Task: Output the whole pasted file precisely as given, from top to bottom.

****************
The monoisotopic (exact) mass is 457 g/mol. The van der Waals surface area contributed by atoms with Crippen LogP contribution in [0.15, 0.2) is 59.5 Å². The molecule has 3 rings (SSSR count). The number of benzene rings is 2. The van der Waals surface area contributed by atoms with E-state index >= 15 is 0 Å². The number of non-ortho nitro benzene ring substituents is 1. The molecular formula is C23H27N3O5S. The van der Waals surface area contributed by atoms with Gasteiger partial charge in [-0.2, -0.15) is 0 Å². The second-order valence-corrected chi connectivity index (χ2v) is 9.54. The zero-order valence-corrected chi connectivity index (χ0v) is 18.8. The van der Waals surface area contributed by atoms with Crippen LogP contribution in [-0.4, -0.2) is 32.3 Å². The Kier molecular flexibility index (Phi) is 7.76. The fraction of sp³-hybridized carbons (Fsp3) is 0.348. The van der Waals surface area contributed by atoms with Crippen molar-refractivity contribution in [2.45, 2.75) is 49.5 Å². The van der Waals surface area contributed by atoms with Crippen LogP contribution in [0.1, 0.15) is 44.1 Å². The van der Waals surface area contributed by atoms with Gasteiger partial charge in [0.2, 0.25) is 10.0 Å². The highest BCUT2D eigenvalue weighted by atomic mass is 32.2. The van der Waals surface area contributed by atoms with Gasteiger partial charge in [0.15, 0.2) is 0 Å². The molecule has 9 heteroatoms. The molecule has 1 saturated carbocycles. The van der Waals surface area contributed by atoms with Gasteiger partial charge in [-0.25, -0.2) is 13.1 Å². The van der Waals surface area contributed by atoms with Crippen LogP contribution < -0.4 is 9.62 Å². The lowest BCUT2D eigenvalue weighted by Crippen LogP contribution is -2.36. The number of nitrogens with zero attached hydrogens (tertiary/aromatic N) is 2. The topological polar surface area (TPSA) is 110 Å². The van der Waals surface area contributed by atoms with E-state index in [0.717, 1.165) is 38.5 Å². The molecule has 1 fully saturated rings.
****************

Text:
The monoisotopic (exact) mass is 457 g/mol. The van der Waals surface area contributed by atoms with Crippen LogP contribution in [0.15, 0.2) is 59.5 Å². The molecule has 3 rings (SSSR count). The number of benzene rings is 2. The van der Waals surface area contributed by atoms with E-state index >= 15 is 0 Å². The number of non-ortho nitro benzene ring substituents is 1. The molecular formula is C23H27N3O5S. The van der Waals surface area contributed by atoms with Gasteiger partial charge in [-0.2, -0.15) is 0 Å². The second-order valence-corrected chi connectivity index (χ2v) is 9.54. The zero-order valence-corrected chi connectivity index (χ0v) is 18.8. The van der Waals surface area contributed by atoms with Crippen LogP contribution in [-0.4, -0.2) is 32.3 Å². The Kier molecular flexibility index (Phi) is 7.76. The fraction of sp³-hybridized carbons (Fsp3) is 0.348. The van der Waals surface area contributed by atoms with Crippen molar-refractivity contribution in [2.45, 2.75) is 49.5 Å². The van der Waals surface area contributed by atoms with Crippen LogP contribution in [0.1, 0.15) is 44.1 Å². The van der Waals surface area contributed by atoms with Gasteiger partial charge in [0.2, 0.25) is 10.0 Å². The highest BCUT2D eigenvalue weighted by atomic mass is 32.2. The van der Waals surface area contributed by atoms with Gasteiger partial charge in [0.15, 0.2) is 0 Å². The molecule has 9 heteroatoms. The molecule has 1 saturated carbocycles. The van der Waals surface area contributed by atoms with Gasteiger partial charge in [-0.25, -0.2) is 13.1 Å². The van der Waals surface area contributed by atoms with Crippen LogP contribution < -0.4 is 9.62 Å². The lowest BCUT2D eigenvalue weighted by Crippen LogP contribution is -2.36. The number of nitrogens with zero attached hydrogens (tertiary/aromatic N) is 2. The topological polar surface area (TPSA) is 110 Å². The van der Waals surface area contributed by atoms with E-state index in [0.717, 1.165) is 38.5 Å². The molecule has 1 fully saturated rings.